WEEK 3: Dog bites, grass in throat, and “sometin in deh tin”

 
Over the Easter extended holiday, we were able to venture outside Ocho Rios and visited Kingston (family), St. Elizabeth (YS falls, Black River) and Westmoreland (Bluefield beach). Remember to take advantage of your days off.
The Story of the Jamaican Easter Bun Tradition From The Hot Cross Buns
We started off the week at Port Maria A&E seeing a variety of patients including a family with scabies and multiple complaints of “tin allergies” or allergies to canned foods (tin corned beef, tin mackerel) … quite interesting. Wish we could do some allergy skin testing to find out what’s going on.   IMG_0076  Dr. Roxanne Samuels next to 1 of Port Maria Hospital’s 2 ambulances. Typically there is a driver that picks up non life-threatening cases. During transport of critical patients, a nurse +/- a physician will travel as well. On Wednesday, was National Doctor’s Day (celebrated in the US). Highlights of the day at Annotto Bay were: (1)     Meeting a 113 year old patient in the A&E. Per her granddaughter, she was walking up until 13 months ago and does not take any medications for any chronic illnesses. Her 114th birthday was on April 1st.  Happy Birthday! After a “google search”, per the Jamaican Observer newspaper: the oldest known alive Jamaican is a woman named Viola Moss Brown, who was 115 years old in 2015. So, maybe this lady is the second oldest living Jamaican…just maybe. (2)    A 2 year old male who brought in for evaluation by his mother. Per the mother, he saw a goat or cow eating grass and wanted to be like the animal. He got a single long blade of grass stuck in this throat. He was stable without any respiratory compromise and was eating and drinking without issues. Unfortunately, after two different physicians attempting removal – he was referred to ENT. He was quite a playful, cooperative and happy patient – Will never forget him.  The rest of the week was filled with multiple dog bites and other interesting patients including a new sickle cell diagnosis and trying to navigate the Jamaican health system for complex medical patients in need of special services (8 year old girl with Down syndrome, 18 month old boy with presumed cerebral palsy). Interestingly, we learned that patient families would have to pay out of pocket for MRIs if needed.  We ended the week with a busy clinic at the Port Antonio Health Center. The drive was long and through many narrow roadways, but the view outside the car window and the gracious patients make the long drive worth it.  Dr. Lenock and staff (wonderful nurses and pharmacy tech) were very helpful and greeted us with open arms. We ended the week with a car ride home with Mr. Campbell (Port Antonio Health Administrator) who answered all our questions on how we could give back to the Jamaican health system after completion of residency.  IMG_0116 IMG_0120 (1) pictures from our quick  after work tour of James Bond Beach (about 10 minutes drive on highway from Couples hotel). Thoughts of the week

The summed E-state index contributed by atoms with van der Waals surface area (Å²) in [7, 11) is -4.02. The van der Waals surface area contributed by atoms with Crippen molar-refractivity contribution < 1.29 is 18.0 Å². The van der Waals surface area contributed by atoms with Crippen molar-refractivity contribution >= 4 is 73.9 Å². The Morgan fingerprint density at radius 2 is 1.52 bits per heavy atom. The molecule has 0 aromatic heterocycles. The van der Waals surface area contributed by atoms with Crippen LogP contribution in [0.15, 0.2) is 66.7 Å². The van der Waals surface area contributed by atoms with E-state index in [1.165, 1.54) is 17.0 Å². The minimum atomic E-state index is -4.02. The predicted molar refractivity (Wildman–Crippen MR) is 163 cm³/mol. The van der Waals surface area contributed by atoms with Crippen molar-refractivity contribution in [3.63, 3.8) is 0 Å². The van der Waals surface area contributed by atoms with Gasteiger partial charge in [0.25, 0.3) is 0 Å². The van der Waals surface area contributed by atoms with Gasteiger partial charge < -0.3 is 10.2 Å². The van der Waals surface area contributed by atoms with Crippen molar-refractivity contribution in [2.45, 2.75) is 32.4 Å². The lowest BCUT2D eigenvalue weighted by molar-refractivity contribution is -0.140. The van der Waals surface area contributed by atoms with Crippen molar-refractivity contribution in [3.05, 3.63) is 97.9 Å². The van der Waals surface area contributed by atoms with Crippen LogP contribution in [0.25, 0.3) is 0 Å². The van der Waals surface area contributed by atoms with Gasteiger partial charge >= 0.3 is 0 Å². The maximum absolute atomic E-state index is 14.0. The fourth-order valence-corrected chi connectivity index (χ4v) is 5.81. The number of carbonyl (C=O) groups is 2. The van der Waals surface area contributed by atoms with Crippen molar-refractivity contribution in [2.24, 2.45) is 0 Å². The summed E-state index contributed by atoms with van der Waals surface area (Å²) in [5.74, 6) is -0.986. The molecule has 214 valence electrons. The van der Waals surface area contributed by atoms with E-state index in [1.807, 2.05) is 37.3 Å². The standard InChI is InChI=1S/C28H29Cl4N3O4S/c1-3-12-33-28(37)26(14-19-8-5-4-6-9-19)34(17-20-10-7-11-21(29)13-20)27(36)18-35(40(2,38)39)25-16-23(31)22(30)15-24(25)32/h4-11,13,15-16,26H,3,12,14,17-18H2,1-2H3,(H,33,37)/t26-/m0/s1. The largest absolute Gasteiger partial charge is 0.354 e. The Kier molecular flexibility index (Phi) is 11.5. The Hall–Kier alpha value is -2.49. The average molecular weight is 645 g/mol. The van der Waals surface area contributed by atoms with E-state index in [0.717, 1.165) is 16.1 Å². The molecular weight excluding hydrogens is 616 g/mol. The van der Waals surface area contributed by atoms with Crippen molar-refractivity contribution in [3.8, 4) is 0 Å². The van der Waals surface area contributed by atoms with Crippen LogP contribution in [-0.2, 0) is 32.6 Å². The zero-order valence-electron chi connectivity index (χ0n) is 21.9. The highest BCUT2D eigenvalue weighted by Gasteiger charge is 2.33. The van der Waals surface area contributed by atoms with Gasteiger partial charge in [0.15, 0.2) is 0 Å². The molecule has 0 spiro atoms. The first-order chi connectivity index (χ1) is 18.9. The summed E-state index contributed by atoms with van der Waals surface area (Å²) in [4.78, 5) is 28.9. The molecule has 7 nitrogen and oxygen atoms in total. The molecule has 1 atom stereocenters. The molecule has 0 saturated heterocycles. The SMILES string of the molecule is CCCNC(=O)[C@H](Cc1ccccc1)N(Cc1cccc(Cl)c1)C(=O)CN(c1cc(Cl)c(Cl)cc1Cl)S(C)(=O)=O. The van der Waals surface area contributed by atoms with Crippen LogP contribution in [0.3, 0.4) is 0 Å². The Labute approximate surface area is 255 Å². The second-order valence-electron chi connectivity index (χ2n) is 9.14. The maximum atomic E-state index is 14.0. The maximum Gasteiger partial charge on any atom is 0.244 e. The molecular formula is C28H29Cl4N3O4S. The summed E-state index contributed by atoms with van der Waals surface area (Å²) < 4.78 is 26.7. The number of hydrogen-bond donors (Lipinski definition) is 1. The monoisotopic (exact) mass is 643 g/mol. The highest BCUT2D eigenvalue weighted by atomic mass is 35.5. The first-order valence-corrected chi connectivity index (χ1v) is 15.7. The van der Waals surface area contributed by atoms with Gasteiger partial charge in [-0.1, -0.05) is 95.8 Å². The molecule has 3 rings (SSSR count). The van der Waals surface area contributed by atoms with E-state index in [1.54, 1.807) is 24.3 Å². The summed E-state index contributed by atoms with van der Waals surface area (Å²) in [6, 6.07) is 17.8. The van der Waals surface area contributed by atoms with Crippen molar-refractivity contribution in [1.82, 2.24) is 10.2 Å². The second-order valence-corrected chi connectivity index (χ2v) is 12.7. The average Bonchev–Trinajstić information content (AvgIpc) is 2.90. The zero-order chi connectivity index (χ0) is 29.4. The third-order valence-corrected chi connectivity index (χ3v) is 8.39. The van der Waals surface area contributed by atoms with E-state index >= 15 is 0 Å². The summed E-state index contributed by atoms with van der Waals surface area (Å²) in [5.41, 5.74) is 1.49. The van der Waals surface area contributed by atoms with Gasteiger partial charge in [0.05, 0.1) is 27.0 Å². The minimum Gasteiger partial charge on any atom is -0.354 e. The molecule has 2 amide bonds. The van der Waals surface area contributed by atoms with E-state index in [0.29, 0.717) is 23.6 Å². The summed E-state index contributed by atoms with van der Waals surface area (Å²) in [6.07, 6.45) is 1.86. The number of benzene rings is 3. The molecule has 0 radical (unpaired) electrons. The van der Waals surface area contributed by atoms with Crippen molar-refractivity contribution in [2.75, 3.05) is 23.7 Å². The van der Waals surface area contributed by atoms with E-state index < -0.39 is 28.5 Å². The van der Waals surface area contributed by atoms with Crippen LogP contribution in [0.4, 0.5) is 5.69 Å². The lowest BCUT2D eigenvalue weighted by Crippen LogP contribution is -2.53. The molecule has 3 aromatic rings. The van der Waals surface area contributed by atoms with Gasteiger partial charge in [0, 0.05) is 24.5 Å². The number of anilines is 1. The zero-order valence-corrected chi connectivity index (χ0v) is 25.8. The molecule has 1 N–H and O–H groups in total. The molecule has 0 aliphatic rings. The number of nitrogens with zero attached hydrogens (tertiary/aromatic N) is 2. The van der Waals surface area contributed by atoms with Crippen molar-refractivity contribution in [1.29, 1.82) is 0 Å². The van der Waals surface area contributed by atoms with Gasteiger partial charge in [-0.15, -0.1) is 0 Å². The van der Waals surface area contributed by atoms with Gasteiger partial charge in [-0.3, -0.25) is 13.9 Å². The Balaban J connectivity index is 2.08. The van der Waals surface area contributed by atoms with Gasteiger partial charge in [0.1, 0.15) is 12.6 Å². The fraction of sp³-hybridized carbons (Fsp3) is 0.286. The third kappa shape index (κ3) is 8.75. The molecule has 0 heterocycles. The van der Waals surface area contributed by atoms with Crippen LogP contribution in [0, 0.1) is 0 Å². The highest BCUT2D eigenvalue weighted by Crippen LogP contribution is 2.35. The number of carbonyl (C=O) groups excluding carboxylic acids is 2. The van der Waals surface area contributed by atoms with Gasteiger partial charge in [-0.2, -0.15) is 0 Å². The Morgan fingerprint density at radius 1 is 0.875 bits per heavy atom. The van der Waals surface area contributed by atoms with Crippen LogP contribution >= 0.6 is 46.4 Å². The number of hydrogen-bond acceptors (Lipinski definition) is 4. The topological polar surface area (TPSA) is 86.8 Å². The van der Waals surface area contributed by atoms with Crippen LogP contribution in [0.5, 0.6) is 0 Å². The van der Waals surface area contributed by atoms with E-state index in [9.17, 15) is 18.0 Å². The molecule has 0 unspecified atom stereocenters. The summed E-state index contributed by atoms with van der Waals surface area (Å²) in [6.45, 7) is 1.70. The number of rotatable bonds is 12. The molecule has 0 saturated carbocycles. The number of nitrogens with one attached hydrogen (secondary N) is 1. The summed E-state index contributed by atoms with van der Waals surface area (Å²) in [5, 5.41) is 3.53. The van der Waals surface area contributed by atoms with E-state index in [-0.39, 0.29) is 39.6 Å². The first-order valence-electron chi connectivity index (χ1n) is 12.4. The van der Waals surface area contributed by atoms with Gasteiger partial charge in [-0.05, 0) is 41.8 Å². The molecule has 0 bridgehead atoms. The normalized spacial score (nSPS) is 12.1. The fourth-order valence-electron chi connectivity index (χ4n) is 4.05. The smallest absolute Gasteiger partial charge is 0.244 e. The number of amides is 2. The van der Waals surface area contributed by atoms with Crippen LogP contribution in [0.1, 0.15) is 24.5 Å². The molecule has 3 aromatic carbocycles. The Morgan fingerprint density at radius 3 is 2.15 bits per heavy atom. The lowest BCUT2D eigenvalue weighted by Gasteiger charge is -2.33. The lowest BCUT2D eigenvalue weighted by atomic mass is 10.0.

• Remember Jamaica is small, you may find out that one of the doctors you work with is a distant cousin or that your patient may be related to you.
  • Success during this experience is greatly based upon understanding the system. Don’t be afraid to ask for help, calling the lab, calling Dr. Ramos/Ravi, or calling the pharmacy. At the end of the day its about doing your best with what you have for your patient at that moment.
  • By this time you may feel like your impact is minuscule but every day, every week the staff are happy to see you because the help you provide (big or small) is very valuable.
one more week to go                 Nicole & Roxanne

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